Andrey Movchan explains what lessons Russia can learn from Mexico, the United Arab Emirates, and Venezuela to deal with the perennial “resource curse.”
Authors of more recent studies almost unanimously state that even though it’s unclear whether the resource curse generally menace on average over the group of resource-rich countries, it definitely threatens nations with weak institutions.
During a recent media call, Andrew Weiss and Andrey Movchan discussed the current stand of the Russian economy.
Carnegie Moscow Center hosted a discussion on the impact of resource dependency on the economic development of Russia and other major petrostates in a comparative context.
Having found itself in a lose-lose situation, the West will most probably do nothing—keeping sanctions in place and freezing the situation. The Kremlin will be happy. Russia won’t stop meddling in Ukraine or give up Crimea.
Russia faces bleak economic prospects for the next few years. It may be a case of managed decline in which the government appeases social and political demands by tapping the big reserves it accumulated during the boom years with oil and gas exports. But there is also a smaller possibility of a more serious economic breakdown or collapse.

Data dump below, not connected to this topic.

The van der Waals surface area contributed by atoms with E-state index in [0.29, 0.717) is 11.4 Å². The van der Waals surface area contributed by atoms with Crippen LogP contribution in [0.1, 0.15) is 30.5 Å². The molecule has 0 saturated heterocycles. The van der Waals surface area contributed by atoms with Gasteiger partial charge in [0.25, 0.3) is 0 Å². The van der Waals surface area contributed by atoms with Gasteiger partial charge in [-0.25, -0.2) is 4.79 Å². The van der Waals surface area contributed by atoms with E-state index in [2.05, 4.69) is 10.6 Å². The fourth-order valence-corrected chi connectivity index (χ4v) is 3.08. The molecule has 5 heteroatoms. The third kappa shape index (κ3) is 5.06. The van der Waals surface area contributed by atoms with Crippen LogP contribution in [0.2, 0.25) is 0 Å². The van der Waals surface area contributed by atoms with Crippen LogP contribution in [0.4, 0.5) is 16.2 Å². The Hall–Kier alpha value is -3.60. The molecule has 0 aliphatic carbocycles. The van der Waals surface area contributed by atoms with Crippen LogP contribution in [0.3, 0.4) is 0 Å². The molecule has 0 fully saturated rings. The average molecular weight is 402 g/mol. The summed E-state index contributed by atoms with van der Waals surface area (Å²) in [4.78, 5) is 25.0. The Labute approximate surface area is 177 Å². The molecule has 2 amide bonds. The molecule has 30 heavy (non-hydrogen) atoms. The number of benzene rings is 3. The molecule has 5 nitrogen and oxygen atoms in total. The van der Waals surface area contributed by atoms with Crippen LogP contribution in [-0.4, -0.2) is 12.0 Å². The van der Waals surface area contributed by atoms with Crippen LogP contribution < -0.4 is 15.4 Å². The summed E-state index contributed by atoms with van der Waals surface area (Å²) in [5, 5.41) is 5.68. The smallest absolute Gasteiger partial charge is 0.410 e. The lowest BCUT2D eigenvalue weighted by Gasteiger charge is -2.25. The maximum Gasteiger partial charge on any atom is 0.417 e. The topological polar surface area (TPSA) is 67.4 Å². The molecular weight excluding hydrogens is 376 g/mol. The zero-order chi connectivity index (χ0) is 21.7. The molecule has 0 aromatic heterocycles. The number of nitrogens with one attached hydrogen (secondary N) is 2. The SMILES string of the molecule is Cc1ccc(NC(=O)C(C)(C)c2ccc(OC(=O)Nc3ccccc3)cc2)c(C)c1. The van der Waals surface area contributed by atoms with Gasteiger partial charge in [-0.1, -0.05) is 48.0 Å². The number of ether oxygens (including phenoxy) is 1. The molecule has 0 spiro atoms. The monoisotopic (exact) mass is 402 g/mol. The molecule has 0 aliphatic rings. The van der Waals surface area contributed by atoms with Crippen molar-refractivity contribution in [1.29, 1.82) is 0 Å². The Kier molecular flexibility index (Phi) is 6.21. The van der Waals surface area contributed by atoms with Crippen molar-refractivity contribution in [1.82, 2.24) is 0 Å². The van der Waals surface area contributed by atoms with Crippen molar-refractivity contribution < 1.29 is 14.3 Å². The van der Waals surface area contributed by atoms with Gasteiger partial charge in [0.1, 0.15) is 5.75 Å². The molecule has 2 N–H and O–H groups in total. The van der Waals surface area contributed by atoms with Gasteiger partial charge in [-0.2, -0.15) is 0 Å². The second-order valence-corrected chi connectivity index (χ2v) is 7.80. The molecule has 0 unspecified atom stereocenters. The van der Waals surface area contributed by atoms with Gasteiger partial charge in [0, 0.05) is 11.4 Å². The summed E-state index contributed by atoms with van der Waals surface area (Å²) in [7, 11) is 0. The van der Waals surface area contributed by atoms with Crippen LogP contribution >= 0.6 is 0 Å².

The budget clearly illustrates its authors’ thinking. They fear popular discontent and so don’t want to risk taking unpopular steps. The regime’s main goal is short-term stability, so it keeps supporting the paternalistic governing model, which is increasingly trapped in the cycle of social spending.
Talk of an impending economic collapse in Russia is misplaced. The Reserve Fund is doing what it was built to do—cushioning the economy from the shock of falling oil and gas prices and giving it time to adjust to new conditions.
In the past, business deals could be secured if Putin endorsed them personally. Now, the Russian president seems to have stopped making promises to anyone; no deal is ironclad anymore.
The Russian government has ambitious plans to rebuild the country’s aviation industry. Despite state subsidies for manufacturers, leasing companies, and buyers, however, Russian planes aren’t selling abroad—even in countries like Iran, with which Moscow has strong political ties.